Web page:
Android Drawable Resizer by XDA Forum Member ~RoN~ should help to alleviate some of the frustration caused by these pesky images by allowing you to automatically resize the images for use on different resolutions. Once you have one size edited to your liking, simply use this Windows-based tool to specify it’s original density, select which densities you wish to create from your original, and the tool handles the rest. This is a fantastic time saver for any themers out there who aren’t afraid to tackle the NinePatch.
Check out the original thread for more information if you often find yourself spending too much time on this type of file.
The vast majority of us have probably, at some point, backed up the data on our devices—whether it’s in the form of a Nandroid backup or just using Titanium Backup (other backup apps are available) to preserve your applications and their relevant data. There are many reasons why you might want to do this, whether its for restoration after flashing a new ROM or just for posterity in case of disaster while tinkering around.
Another reason you might want to backup data is because you want to unlock your bootloader, and doing so often requires your device’s /data partition to be wiped. However if you haven’t unlocked your bootloader then chances are you don’t yet have root access, which makes backing up significantly more difficult.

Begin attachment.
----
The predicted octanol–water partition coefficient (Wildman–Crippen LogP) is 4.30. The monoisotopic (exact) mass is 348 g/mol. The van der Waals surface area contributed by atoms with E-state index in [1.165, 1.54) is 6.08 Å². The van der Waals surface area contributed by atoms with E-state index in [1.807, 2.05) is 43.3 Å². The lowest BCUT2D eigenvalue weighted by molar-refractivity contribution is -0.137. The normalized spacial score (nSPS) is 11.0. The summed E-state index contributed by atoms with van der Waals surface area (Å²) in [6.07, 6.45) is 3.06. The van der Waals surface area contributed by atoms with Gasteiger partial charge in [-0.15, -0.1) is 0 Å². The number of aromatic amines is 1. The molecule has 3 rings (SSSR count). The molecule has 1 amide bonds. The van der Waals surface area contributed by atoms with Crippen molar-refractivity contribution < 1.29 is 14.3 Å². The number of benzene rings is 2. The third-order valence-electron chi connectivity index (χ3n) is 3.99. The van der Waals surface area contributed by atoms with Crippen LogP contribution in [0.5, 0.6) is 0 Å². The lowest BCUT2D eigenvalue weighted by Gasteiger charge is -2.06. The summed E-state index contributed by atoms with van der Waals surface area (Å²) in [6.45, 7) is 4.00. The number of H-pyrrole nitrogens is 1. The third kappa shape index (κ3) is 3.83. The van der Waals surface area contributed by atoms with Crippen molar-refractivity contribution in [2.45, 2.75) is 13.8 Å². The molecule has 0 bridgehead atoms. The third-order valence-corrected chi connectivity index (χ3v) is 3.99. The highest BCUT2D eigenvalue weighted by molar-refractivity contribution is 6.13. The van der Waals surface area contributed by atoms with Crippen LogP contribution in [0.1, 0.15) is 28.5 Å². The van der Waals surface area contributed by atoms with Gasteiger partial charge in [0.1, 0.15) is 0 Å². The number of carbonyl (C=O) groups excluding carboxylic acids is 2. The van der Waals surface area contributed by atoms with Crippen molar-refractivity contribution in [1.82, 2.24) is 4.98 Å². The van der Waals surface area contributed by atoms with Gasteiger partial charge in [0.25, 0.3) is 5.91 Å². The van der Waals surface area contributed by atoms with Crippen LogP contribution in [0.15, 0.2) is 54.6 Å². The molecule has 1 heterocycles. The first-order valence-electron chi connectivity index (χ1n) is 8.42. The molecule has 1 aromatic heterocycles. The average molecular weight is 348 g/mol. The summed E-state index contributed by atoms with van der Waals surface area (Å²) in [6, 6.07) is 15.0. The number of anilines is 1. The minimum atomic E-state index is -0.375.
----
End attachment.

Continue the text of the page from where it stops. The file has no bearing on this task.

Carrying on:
Well not anymore, as XDA Forum Member Gigadroid has created a Windows-based tool that allows you to back up various different types of data and restore them, all without root access. It’s worth mentioning that this is not like a nandroid backup which is effectively a snapshot of your current device set up, this backs up apps, app data and information stored on the internal/external SD card.
The way this works is because of the greater permissions given to ADB compared to apps run on the phone itself, which carries with it its own potential risks. In other words, once done backing up your data, you should consider turning USB debugging back off.